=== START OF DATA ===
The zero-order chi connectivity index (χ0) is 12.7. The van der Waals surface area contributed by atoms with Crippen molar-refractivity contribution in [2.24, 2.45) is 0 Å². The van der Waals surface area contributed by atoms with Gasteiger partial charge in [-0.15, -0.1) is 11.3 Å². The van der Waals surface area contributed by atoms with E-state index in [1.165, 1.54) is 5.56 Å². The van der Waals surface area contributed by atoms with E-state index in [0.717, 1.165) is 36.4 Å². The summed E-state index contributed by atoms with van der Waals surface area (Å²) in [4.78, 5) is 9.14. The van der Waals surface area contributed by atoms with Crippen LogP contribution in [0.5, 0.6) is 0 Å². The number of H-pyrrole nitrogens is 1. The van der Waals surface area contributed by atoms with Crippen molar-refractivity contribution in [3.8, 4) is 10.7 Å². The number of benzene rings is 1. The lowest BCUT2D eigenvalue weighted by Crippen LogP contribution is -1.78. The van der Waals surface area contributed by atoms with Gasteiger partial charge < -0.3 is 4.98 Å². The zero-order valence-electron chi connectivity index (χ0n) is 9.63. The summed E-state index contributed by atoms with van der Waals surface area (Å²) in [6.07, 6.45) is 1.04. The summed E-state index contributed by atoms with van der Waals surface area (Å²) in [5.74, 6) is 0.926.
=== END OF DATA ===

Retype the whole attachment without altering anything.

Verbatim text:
The zero-order chi connectivity index (χ0) is 12.7. The van der Waals surface area contributed by atoms with Crippen molar-refractivity contribution in [2.24, 2.45) is 0 Å². The van der Waals surface area contributed by atoms with Gasteiger partial charge in [-0.15, -0.1) is 11.3 Å². The van der Waals surface area contributed by atoms with E-state index in [1.165, 1.54) is 5.56 Å². The van der Waals surface area contributed by atoms with E-state index in [0.717, 1.165) is 36.4 Å². The summed E-state index contributed by atoms with van der Waals surface area (Å²) in [4.78, 5) is 9.14. The van der Waals surface area contributed by atoms with Crippen LogP contribution in [0.5, 0.6) is 0 Å². The number of H-pyrrole nitrogens is 1. The van der Waals surface area contributed by atoms with Crippen molar-refractivity contribution in [3.8, 4) is 10.7 Å². The number of benzene rings is 1. The lowest BCUT2D eigenvalue weighted by Crippen LogP contribution is -1.78. The van der Waals surface area contributed by atoms with Gasteiger partial charge < -0.3 is 4.98 Å². The zero-order valence-electron chi connectivity index (χ0n) is 9.63. The summed E-state index contributed by atoms with van der Waals surface area (Å²) in [6.07, 6.45) is 1.04. The summed E-state index contributed by atoms with van der Waals surface area (Å²) in [5.74, 6) is 0.926.